Feeds

McAfee buys whitelisting firm Solidcore

If you're not on the list, we're not going in

Beginner's guide to SSL certificates

Net security firm McAfee has bought whitelisting firm Solidcore for approximately $33m in cash, rising to $47m if sales targets are met.

The deal was announced Friday, and is expected to close by the end of Q2 2009. It will allow MCafee to offer endpoint security technology to a broader range of embedded devices, including ATMs, point of sale (POS) systems, and Supervisory Control and Data Acquisition (SCADA) systems.

Whitelisting technology ensures that only pre-authorised software and code (ie known safe applications) can run on devices. The approach is an alternative to looking for either the signature or behaviour associated with known bad applications - the more traditional blacklisting approach of anti-virus scanners, intrusion prevention tools etc.

It's an elegant idea, but it can come unstuck, particularly in corporate desktop environments, where a large variety of legitimate and often changing applications might be running on PCs.

The whitelisting approach has much more in its favour when applied to embedded devices, where typically only a closely defined list of applications need to run. After all you're not going to run OpenOffice - much less Doom - on an ATM or SCADA device, assuming such a thing were possible.

The security of control systems at utilities that rely on SCADA technology has become a topic of concern over recent months, with anonymous Feds spinning the line that overseas intelligence agencies have hacked into the US national grid, for example.

The Solidcore acquisition allows McAfee to offer products designed to mitigate against these types of attack, as well as arguably more pressing concerns about malware on retail sales terminals. McAfee plans to integrate Solidcore’s dynamic whitelisting and compliance enforcement technology with its existing compliance mapping and policy audit tools. The acquisition will also allow McAfee to beef up its product portfolio in virtualisation security, using Solidcore’s technology for locking down virtual environments. ®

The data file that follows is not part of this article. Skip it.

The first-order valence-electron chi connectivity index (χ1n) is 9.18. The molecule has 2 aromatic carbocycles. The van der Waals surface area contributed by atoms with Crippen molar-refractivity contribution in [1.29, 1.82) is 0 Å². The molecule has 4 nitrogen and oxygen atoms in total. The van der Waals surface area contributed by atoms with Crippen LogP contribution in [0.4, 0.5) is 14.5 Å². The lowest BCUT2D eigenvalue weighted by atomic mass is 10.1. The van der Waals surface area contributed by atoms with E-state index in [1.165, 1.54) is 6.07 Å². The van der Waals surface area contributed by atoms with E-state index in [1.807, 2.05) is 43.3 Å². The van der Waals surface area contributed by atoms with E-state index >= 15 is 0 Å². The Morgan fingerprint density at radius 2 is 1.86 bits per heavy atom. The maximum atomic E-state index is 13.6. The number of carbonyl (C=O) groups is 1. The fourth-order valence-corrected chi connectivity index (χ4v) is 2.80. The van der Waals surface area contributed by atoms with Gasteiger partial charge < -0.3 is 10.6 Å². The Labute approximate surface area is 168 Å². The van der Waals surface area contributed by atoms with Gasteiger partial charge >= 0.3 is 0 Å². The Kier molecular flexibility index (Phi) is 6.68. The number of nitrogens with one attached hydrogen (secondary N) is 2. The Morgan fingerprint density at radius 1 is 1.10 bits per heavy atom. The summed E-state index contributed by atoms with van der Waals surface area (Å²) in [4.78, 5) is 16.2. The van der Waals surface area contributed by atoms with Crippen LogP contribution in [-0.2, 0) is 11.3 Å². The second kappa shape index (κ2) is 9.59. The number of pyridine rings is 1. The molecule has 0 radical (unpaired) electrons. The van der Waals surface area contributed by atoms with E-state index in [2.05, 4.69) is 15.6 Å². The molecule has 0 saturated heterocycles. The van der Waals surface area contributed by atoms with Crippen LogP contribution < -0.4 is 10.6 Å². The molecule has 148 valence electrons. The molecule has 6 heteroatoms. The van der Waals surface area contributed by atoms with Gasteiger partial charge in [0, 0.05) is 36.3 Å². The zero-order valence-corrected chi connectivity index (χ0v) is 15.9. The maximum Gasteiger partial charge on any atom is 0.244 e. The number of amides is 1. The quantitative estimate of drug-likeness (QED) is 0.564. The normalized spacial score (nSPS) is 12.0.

Protecting users from Firesheep and other Sidejacking attacks with SSL

More from The Register

next story
Spies would need SUPER POWERS to tap undersea cables
Why mess with armoured 10kV cables when land-based, and legal, snoop tools are easier?
Early result from Scots indyref vote? NAW, Jimmy - it's a SCAM
Anyone claiming to know before tomorrow is telling porkies
Apple Pay is a tidy payday for Apple with 0.15% cut, sources say
Cupertino slurps 15 cents from every $100 purchase
Israeli spies rebel over mass-snooping on innocent Palestinians
'Disciplinary treatment will be sharp and clear' vow spy-chiefs
Hackers pop Brazil newspaper to root home routers
Step One: try default passwords. Step Two: Repeat Step One until success
China hacked US Army transport orgs TWENTY TIMES in ONE YEAR
FBI et al knew of nine hacks - but didn't tell TRANSCOM
Microsoft to patch ASP.NET mess even if you don't
We know what's good for you, because we made the mess says Redmond
NORKS ban Wi-Fi and satellite internet at embassies
Crackdown on tardy diplomatic sysadmins providing accidental unfiltered internet access
prev story

Whitepapers

Providing a secure and efficient Helpdesk
A single remote control platform for user support is be key to providing an efficient helpdesk. Retain full control over the way in which screen and keystroke data is transmitted.
WIN a very cool portable ZX Spectrum
Win a one-off portable Spectrum built by legendary hardware hacker Ben Heck
Saudi Petroleum chooses Tegile storage solution
A storage solution that addresses company growth and performance for business-critical applications of caseware archive and search along with other key operational systems.
Protecting users from Firesheep and other Sidejacking attacks with SSL
Discussing the vulnerabilities inherent in Wi-Fi networks, and how using TLS/SSL for your entire site will assure security.
Security for virtualized datacentres
Legacy security solutions are inefficient due to the architectural differences between physical and virtual environments.